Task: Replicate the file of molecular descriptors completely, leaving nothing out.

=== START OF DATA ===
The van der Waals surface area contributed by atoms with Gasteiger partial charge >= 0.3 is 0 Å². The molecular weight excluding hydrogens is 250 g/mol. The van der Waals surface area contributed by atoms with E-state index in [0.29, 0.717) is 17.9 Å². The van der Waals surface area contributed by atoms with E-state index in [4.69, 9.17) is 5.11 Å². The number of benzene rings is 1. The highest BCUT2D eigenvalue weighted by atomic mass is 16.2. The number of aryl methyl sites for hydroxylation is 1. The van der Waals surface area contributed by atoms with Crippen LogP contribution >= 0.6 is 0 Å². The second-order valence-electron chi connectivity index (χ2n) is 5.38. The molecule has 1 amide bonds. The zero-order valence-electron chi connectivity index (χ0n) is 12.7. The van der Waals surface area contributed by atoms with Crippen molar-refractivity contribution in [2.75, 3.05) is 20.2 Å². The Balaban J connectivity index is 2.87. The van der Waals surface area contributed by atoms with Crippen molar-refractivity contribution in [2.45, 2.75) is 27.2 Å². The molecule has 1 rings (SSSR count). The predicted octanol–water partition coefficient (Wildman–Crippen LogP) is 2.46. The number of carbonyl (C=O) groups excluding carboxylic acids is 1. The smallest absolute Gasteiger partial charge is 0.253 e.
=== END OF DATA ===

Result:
The van der Waals surface area contributed by atoms with Gasteiger partial charge >= 0.3 is 0 Å². The molecular weight excluding hydrogens is 250 g/mol. The van der Waals surface area contributed by atoms with E-state index in [0.29, 0.717) is 17.9 Å². The van der Waals surface area contributed by atoms with E-state index in [4.69, 9.17) is 5.11 Å². The number of benzene rings is 1. The highest BCUT2D eigenvalue weighted by atomic mass is 16.2. The number of aryl methyl sites for hydroxylation is 1. The van der Waals surface area contributed by atoms with Crippen LogP contribution >= 0.6 is 0 Å². The second-order valence-electron chi connectivity index (χ2n) is 5.38. The molecule has 1 amide bonds. The zero-order valence-electron chi connectivity index (χ0n) is 12.7. The van der Waals surface area contributed by atoms with Crippen molar-refractivity contribution in [2.75, 3.05) is 20.2 Å². The Balaban J connectivity index is 2.87. The van der Waals surface area contributed by atoms with Crippen molar-refractivity contribution in [2.45, 2.75) is 27.2 Å². The molecule has 1 rings (SSSR count). The predicted octanol–water partition coefficient (Wildman–Crippen LogP) is 2.46. The number of carbonyl (C=O) groups excluding carboxylic acids is 1. The smallest absolute Gasteiger partial charge is 0.253 e.